Visit go.wsu.edu/devinewadkins to learn more.
Dale Miller, senior vice president and corporate client group director, Pacific Wealth Management Group at Morgan Stanley, presented tips on developing sources of capital. To avoid striking out when pitching a business venture to potential investors, he advised having “cruelly honest” friends critique it beforehand. He listed several funding sources appropriate for launching a business, including lending websites, revenue and royalty-based funding, crowd funding, angels, and community entrepreneurial events and organizations, such as the Palouse Knowledge Corridor, GeekWire, business plan competitions, and tech cafes. With some exceptions, for early-stage companies, he warned against accelerators that want operational control of a company and “patent trolls” who own intellectual property but don’t want to operate the business. “Don’t pursue venture capital firms until you have a strong executive team and are ready to change the world,” he said. He said the hottest industries to break into include privacy, cyber security, private nets, agricultural technology, big data, and disruptive infrastructure. He encouraged students to take risks now while they have a lot of energy but few commitments.
Visit go.wsu.edu/miller to learn more.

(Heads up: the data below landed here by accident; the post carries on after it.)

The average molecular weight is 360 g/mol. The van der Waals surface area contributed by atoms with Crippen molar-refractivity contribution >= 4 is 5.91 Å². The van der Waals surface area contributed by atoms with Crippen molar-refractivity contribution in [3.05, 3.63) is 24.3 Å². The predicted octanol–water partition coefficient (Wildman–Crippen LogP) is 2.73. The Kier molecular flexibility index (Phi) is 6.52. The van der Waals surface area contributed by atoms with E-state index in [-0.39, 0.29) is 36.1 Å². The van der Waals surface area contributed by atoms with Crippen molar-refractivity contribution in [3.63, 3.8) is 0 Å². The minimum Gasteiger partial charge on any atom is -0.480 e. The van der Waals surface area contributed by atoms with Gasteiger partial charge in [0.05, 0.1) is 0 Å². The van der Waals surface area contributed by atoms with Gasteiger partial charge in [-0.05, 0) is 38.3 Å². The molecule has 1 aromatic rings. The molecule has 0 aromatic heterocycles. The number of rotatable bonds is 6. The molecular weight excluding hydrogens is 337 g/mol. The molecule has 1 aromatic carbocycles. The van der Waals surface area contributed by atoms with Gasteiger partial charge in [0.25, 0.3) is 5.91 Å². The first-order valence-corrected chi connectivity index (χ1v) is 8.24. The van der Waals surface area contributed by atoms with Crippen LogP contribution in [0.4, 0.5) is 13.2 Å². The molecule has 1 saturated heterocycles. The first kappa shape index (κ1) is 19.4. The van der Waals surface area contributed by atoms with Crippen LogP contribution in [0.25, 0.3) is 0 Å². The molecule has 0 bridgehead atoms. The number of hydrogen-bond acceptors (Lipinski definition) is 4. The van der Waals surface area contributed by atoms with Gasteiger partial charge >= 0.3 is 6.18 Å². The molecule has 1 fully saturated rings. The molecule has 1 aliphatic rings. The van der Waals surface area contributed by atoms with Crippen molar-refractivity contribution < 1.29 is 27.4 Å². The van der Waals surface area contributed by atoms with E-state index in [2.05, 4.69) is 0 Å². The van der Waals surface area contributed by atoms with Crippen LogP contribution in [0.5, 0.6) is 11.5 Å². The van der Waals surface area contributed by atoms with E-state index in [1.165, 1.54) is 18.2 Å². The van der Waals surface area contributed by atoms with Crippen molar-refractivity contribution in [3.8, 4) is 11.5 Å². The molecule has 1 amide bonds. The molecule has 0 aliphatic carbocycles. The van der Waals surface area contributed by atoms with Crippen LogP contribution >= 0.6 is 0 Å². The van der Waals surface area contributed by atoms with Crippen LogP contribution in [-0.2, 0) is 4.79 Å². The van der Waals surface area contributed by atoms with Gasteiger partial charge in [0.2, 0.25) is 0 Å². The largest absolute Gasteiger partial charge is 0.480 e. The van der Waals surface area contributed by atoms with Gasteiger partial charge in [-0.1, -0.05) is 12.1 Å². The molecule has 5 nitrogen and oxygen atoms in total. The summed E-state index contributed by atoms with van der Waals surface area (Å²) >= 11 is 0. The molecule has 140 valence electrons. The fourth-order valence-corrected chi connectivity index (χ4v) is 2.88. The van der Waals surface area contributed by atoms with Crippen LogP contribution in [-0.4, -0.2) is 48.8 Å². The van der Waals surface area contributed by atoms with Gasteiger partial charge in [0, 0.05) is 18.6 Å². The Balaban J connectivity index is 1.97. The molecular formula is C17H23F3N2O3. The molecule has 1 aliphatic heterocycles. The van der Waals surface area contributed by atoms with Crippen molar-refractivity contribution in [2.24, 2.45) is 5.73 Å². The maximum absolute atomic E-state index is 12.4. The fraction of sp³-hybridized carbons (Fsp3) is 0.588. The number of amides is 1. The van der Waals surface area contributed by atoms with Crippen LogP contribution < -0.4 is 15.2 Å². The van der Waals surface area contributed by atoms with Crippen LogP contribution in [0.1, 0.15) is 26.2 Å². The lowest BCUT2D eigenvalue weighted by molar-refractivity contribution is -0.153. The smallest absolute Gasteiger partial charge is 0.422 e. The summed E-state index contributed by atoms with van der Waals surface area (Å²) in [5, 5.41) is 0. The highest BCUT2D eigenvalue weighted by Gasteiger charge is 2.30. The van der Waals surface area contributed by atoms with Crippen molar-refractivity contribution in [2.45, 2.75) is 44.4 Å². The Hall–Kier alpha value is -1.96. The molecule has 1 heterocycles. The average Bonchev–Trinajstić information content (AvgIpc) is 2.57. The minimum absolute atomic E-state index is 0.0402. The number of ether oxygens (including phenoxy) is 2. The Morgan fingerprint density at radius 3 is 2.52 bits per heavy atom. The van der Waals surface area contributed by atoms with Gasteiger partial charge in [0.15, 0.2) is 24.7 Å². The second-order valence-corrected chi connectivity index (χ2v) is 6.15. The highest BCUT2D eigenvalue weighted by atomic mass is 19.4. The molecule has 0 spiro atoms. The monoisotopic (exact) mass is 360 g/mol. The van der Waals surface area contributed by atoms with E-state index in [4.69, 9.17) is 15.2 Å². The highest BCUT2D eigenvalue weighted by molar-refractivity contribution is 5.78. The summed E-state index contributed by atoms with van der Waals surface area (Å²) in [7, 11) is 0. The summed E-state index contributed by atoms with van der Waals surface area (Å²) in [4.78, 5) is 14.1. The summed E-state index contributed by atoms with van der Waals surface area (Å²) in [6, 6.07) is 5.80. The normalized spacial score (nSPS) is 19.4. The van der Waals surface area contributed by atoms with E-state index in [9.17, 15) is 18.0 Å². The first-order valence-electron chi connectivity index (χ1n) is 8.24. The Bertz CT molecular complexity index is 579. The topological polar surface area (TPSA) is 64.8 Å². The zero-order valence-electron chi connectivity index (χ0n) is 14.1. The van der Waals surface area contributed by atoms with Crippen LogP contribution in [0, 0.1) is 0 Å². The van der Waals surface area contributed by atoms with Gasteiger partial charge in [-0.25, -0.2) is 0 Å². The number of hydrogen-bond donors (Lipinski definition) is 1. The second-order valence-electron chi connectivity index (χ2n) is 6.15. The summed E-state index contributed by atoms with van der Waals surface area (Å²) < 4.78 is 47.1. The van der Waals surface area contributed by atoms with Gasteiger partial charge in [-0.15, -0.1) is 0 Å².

Dan Castles (’78), founder and chief executive officer of Telestream, a digital media company specializing in video software products, shared several examples of the importance of company culture and effective CEO leadership. He said it begins with developing a company character, which stems from following a code of ethics and moral principles, all traits of a good CEO. “Life is 90 percent how you react to something that happens to you, and attitude is everything,” he said. While building Telestream, he initially handwrote his thoughts on culture, which turned into the company’s core values: company first, respect, opportunity, and humility, among others. Someone who is a team player, able to take direction, and remain humble is a winning candidate, he said. He recommended being selective about picking the right employees at the startup stage rather than compromising principles to fill even one slot.
Visit go.wsu.edu/castles to learn more.